The Dying Gaul

Let’s see if I can produce ARCHAEO-Crush posts on a monthly basis in 2018.  The ancient work of art I am presenting in January is a spectacular marble sculpture in the collections of the Musei Capitolini.

THE DYING GAUL

Type: artefact (sculpture)
Civilisation: Ancient Rome
Date: 1st or 2nd century C.E.

ARCHAEO-Crush: The statue of the Dying Gaul (or more precisely, the Dying Galatian) is an ancient marble masterpiece at the Musei Capitolini. Discovered in Rome, the statue was found in the gardens of the Villa Ludovisi (possibly during excavations for the foundations between 1621 and 1623), when the villa was built on the site of the landscaped gardens of the Roman historian Sallust, who acquired the land after the death of its previous owner, Julius Caesar.  When discovered, the man in the sculpture was identified as a wounded or dying gladiator because a bleeding wound can clearly be seen on his chest. The position of the body and the beautifully rendered expression on the face indicate that the man has collapsed in agony, clearly dying. However, other attributes do not entirely support its identification as a gladiator: on the base, we can see a sword, shield and trumpet (a horn). Actually, it is because of this trumpet that the German historian Johann Winckelmann suggested that the man be identified as a Greek herald and not a gladiator. A closer look at the sculpture reveals that the dying man has bushy hair, sports a moustache and although naked, wears a torque around his neck. While Greek warriors can be represented in ‘heroic nudity’, the torque is a distinctive piece of jewellery worn not by Greeks but by Celts and Gaulish warriors. Ancient literary sources–such as Julius Caesar’s Commentaries on the Gallic War  and others by historians Diodorus Siculus and Livy–record that Celts went into battle completely naked, wearing nothing but their weapons. Describing a Gaulish army, Polybius states that brave warriors are nude and wear only a torque.  So the dying man depicted is neither a gladiator, nor a Greek herald; he is a Galatian, a Gaul living in Asia Minor following a Celtic migration around 279 B.C. (Galatia is located in Anatolia, today’s Turkey.)
So what does this representation of a dying Gaul mean in terms of Roman statuary of the 1st or 2nd century AD? Well, the statue is a Roman marble copy of an earlier Greek bronze statue. This now lost Greek bronze dated to the 3rd century BC and celebrated the victory of the King of Pergamon over Celtic people in Galatia. It appears that this statue and other bronzes part of a commemorative sculptural group were brought to Rome, possibly by Nero, because they reminded the Romans of their own victories over the Celts and Gauls. However, the statue is more than just the triumph of civilisation over barbarianism (the fundamental idea presented by the sculpture), it also symbolises courage in defeat, self-possession and bravery when looking at death in the eye, and the nobility of a foreign people.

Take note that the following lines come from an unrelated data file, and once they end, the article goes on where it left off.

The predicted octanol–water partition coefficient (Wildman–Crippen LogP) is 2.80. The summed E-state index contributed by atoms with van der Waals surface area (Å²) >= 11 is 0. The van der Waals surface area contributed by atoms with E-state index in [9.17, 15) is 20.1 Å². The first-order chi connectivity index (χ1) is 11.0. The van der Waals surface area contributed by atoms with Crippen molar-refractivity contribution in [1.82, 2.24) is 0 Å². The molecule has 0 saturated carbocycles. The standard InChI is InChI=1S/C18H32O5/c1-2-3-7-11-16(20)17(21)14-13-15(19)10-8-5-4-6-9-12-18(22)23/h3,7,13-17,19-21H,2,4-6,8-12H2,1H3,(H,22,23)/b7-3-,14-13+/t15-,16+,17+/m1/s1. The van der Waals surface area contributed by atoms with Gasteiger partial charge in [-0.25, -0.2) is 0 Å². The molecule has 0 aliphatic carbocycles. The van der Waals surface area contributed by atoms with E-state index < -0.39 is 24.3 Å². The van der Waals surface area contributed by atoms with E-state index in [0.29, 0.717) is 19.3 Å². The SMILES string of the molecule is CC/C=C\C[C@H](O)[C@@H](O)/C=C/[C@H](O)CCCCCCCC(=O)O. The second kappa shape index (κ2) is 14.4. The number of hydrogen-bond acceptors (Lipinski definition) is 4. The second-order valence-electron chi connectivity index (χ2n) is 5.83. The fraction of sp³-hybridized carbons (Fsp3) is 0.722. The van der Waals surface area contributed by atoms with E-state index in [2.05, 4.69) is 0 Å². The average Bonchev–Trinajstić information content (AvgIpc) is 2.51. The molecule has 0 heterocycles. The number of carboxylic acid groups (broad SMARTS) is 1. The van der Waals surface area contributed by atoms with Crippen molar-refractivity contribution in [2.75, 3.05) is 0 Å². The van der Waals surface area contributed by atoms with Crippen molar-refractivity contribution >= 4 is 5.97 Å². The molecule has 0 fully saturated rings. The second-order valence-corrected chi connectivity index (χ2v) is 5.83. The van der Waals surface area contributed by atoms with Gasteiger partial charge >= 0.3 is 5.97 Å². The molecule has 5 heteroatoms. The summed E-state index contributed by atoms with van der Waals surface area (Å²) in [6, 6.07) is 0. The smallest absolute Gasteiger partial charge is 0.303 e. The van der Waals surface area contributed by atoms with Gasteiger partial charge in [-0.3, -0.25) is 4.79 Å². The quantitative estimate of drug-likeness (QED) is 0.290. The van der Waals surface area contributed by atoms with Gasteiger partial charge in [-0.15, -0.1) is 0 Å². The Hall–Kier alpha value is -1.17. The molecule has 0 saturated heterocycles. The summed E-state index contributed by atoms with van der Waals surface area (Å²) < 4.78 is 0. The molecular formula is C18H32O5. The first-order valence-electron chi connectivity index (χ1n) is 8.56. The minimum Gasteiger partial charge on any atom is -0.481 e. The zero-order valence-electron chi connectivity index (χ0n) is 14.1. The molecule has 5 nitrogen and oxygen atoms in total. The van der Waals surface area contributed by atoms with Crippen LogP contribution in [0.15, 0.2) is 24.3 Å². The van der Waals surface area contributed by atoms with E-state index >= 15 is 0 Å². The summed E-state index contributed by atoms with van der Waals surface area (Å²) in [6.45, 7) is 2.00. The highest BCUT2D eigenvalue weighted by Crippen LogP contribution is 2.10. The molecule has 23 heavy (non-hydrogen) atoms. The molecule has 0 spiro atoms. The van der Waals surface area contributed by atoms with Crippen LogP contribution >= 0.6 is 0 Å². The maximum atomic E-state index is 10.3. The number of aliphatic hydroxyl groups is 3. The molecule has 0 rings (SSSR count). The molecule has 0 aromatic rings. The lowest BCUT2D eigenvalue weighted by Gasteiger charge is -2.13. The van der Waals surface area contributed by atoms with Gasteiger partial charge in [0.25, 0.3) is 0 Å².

Bucket list status: It’s not until 2014 that I truly learned the importance of this sculpture. The first time I saw it a few years prior, I thought the sculpture represented Vercingetorix (erroneously but at least I was thinking of a Gaul!); however, I hadn’t paid much attention to the sculpture’s interpretation as well as its provenance (read on). It took centuries for the new identification of the sculpture to be fully accepted.

Additional information: The sculpture appears in the inventory of the Ludovisi Palazzo Grande in 1623 and Pope Clement XII later acquires it for the Capitoline collections. In 1797, under the Treaty of Tolentino, the sculpture is confiscated by Napoleon’s troops and exhibited at the Louvre until 1816, when it is reinstituted to Italy. A few years ago, the statue was on display at the National Gallery in Washington, D.C. for an exhibition and you can find more information here.  The sculpture is renowned for its realistic rendering, especially of the emotion in the face of the fallen warrior, and it inspired numerous reproductions in various media since its discovery–many of them are called the Dying Gladiator. Its inventory number in the Capitoline collections is MC0747.

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5 thoughts on “The Dying Gaul

  1. Pingback: The Dying Gaul | Ritaroberts's Blog

  2. Pingback: Ludovisi Gaul | An Archaeologist's Diary

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